While cruising around online, you may have noticed a padlock icon to the left of the URL. This icon represents the level of security of the current webpage you’re touring. Think of it like a check engine light on a car, spitting out a helpful code to convey status or diagnose a problem.
These locks all have to do with the verification of the certificates used for the site. Those certificates are purchased from a certificate authority (CA) and they’ll verify that the site you’re visiting is genuine. Certificates can be purchased from a variety of certificate authority providers at various price points.
This article will not go further into best practices for selecting a trustworthy CA, though a good rule of thumb is to choose same/similar CAs that major authority websites or big-name domains are using.
Below is a helpful visual guide of certificates with examples provided using Google Chrome:
Little green lock: The site’s certificate has been authenticated by a reputable certificate authority. You’re good to go.
Little green lock and a name in green lettering: This means the site has an extended validation certificate. The site has gone through more vetting with their chosen certificate authority to prove their site is legitimate—that they are who they say they are—to earn this certificate. This is the URL version of Twitter’s blue check mark. An example of this would be paypal.com.
Red triangle with an exclamation mark, “https” with a red slash through it, or warnings: This is when you should find an alternative site or proceed with extreme caution. Don’t panic (but also don’t hand over sensitive info) if you see this warning. It could be due to a number of reasons including an expired certificate, malware or something amiss going on with the site, or something as simple as your computer having the date/time wrong (certifications need to sync with your date/time to pass authentication).
(Only in Google Chrome) Lower case “i” with a circle around it: This is a “not secure” flag for sites that haven’t made the transition fully from HTTP to HTTPs. It’s typical of older domains that possess sizable archives of legacy web content—and are therefore collecting personal information or credit card data without using the HTTPS protocol.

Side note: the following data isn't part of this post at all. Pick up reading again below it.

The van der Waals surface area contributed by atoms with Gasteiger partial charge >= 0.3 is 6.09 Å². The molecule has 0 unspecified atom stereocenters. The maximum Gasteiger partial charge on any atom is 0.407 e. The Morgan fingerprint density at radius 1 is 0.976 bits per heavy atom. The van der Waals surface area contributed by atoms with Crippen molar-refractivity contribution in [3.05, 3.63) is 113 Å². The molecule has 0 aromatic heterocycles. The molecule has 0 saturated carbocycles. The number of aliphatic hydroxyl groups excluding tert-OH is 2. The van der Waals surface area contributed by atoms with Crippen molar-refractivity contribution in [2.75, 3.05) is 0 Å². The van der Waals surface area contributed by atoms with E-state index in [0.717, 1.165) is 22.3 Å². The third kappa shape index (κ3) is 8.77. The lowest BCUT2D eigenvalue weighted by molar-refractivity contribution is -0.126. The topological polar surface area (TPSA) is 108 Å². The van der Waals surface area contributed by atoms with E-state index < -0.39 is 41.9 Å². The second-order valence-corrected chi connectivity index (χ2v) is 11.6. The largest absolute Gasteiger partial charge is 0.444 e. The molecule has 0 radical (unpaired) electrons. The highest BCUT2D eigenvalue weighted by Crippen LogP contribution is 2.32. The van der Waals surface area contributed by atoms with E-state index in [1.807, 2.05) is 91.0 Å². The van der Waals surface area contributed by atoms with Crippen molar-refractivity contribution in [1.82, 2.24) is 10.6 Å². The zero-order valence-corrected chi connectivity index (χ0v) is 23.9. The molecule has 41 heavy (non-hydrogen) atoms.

Why the days of HTTP are numbered?
From the standpoint of security, the benefits of HTTPS are clear, and Ondrej Krehel, founder and CEO of the cybersecurity intelligence firm LIFARS captures the heart of HTTPS’ value to site developers.
“Using HTTPS on your website builds trust with your visitors and especially if you are running an online store or accepting credit cards and/or collecting personal information, you should always use HTTPS, otherwise you are risking not just your data, but your visitors’ data as well,” Krehel said.
The value of HTTPS has been made plain to site owners, and yet Pure Oxygen Labs, a technology services company focused on mobile deep linking and SEO, estimates that 40 percent of the internet retailer 100 (IR100) are electing to stick with using HTTP in the face of security risks to customer data.
Google, in efforts to put pressure on these holdouts and incentivize a move to HTTPS have put in effect the following changes across the G Suite:
- HTTPS has been given a slightly elevated status as a SEO rank influencer.
- HTTP Websites with text fields collecting any personal data now emit a “Not Secure” warning in Chrome browsers.
- Launched a Chrome blog series to help evangelize Google’s “Encryption Everywhere” movement, to inform site owners of the better privacy, security, and performance gains when using HTTPS.
Should the sites you visit and your own site use HTTPS?
But It’s important to be clear on this: HTTPS encrypts the transmission of your data, but as Ondrej Krehel of LIFARS reminds us, that does not mean that your computer is protected against other methods of cyber-attack.
“HTTPS will not help prevent that your website will not be hacked. It will also not protect you from malware or DDoS (Denial of Service) attacks. It will, however, ensure that you are securely transmitting information to and from a website.” Krehel said.
HTTPS isn’t foolproof, but it is one of the best security methods to protect data and secure web traffic. With improvements over HTTP and SEO incentives to make the switch, HTTPS is the future of the web (for now).
Where do I get started with HTTPS?
There’s lots of information out there, but here are a few links to get you started with adopting HTTPS for your site. Make sure to check out GetApp’s listing of IT security solutions to bolster your company’s total security coverage: